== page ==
Nov. 10, 2016
Dear Hyde Park Family,
We are now in the wake of the most captivating, bewildering presidential election of our lifetime. The unexpected results from last Tuesday defied predictions, as a fitting end to a campaign season that upended conventional politicking. The election of Donald Trump comes as such a surprise to so many that it is fitting to henceforth question much of what we thought we knew about presidential elections, especially the reliability of polling and pre-election predictions.
I acknowledge that the responses to Mr. Trump’s election are varied in this congregation, and it is not my intention to wade into partisan conversations during this tender time in our democracy. What does intrigue me is mutually answering a question that can bring about healing across the divides: “If so much of what we thought we knew about this election has been disproven, what can we claim as factual?” Put more simply, “What is still true?”
So here are a few thoughts, by no means comprehensive:
What’s still true is that democracy worked. In one of the highest turnouts in history, millions of people cast their ballot, participating in a free and open exercise of their right to vote. As the results became clear, Hillary Clinton gave a concession speech that was both gracious and aspirational. And next January, there will once again be a peaceful transition of power that will be the envy of many nations in the world. Regardless of how you feel (and are still feeling) about the result, we can still marvel at the democratic process.
What’s still true is that we will pray for President-Elect Trump. Just as every other president has warranted the prayers of God’s people, we can pray for our new president and all of our leaders. The prayer that I was determined to pray before Tuesday, even before the results were clear, is just as important now as if Hillary Clinton were elected: “Lord, may all our elected leaders exercise a wisdom that comes from humility, and a pursuit of justice governed by love.”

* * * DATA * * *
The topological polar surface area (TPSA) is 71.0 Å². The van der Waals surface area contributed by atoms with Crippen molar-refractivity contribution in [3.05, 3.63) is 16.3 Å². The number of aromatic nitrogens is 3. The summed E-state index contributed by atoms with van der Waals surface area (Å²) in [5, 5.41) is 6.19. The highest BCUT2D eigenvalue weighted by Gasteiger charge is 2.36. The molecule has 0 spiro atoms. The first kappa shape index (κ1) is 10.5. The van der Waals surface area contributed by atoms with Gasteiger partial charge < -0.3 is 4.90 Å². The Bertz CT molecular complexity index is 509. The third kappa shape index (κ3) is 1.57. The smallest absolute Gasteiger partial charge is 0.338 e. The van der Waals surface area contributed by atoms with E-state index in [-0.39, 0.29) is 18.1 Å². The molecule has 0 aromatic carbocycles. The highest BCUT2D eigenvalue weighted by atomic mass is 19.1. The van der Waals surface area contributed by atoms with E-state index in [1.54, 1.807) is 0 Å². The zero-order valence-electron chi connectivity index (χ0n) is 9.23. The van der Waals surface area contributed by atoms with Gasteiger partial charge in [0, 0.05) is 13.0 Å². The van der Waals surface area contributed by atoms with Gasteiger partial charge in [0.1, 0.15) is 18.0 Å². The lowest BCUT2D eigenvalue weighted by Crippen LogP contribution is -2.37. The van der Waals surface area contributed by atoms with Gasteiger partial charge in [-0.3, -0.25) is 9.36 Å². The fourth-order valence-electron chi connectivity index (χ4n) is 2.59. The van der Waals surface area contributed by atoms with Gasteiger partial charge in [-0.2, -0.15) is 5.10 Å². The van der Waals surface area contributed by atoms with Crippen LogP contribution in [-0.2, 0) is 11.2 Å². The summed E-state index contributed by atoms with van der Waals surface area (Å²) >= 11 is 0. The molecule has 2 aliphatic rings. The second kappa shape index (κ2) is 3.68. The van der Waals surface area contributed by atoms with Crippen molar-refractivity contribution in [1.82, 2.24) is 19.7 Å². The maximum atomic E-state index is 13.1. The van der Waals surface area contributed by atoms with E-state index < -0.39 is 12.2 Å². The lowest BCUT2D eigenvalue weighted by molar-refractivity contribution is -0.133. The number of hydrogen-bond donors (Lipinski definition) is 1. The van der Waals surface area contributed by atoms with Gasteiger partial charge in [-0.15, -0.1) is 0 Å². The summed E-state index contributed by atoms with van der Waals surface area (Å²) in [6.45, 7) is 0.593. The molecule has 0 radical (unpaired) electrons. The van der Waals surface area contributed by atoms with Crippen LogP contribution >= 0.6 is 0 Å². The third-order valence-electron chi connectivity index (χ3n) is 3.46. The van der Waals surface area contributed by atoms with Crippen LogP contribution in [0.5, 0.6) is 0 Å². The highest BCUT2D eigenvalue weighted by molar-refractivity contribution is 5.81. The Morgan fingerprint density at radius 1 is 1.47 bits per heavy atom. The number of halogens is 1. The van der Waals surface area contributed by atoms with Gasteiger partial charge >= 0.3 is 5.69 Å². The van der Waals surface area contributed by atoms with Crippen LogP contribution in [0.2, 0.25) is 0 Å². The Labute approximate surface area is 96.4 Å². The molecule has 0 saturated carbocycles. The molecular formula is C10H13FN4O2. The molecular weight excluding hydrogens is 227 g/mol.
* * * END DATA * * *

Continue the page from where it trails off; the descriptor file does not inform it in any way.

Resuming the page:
What’s still true is that we need to be agents of peace, healing, and reconciliation. The list of people groups who took offense to certain aspects of Mr. Trump’s campaign feel too numerous to count. There have been contentious disputes about his rhetoric vs. his motivations vs. his media portrayal vs. his agenda for governing. But in the time and energy it takes to debate those matters, there will still be Muslim-Americans fearing for their wellbeing, immigrants fearing separation from their families, poor and uninsured people fearing loss of insurance, gay and lesbian persons fearing loss of their right to marry, women fearing the loss of their personhood, minorities fearing the rise of white supremacy, and so many others. What is still true is that this election has caused harm. There is nothing more important to debate at this time than what needs to be done for all of us to seek the welfare of our common citizenry, and to translate those intentions into actions of justice, love, and peace.
What’s still true is that we don’t know how to talk across our differences. As much as social media has brought us together, it has made us forget how to live together. It is too easy to assign whatever voice, tone, and intention we choose to someone’s Facebook comment, tweet, or email. It is much harder to look someone eye to eye, over a cup of coffee, in order to see the image of God within them. And as much as 24-hour news keeps us constantly wired to what is happening, it has fostered a red vs. blue tribalism fueled by contentious surrogates and talking heads.
Because we have too few models of serious, open dialogue, we have become bluer and redder. Blue people have underestimated and misunderstood the serious concerns of red people, just as red people have done the same with blue people. We have forgotten how to talk, how to listen, and how to respond.
What’s still true is the mission of this church. As “strangers and aliens” in this land, we acknowledge that our primary citizenship is to the Kingdom of God, which crosses political boundaries and transcends manufactured tribalism. Nothing from last Tuesday’s election changes what is at the core of this church’s mission. We will continue to make God’s love real through expressions of warm-heartedness (an embrace of a diversity of people) and open-mindedness (an embrace of a diversity of ideas). Anyone disillusioned by the unpredictability of life will find in this place the steady reliability of the one thing that is ultimately always true: the faithful love and sovereign grace of God, given to us in Jesus Christ. And at the end of the day, and now more than ever, it is still good to be the church.
Grace and Peace,
The Rev. Magrey deVega
Senior Pastor, Hyde Park United Methodist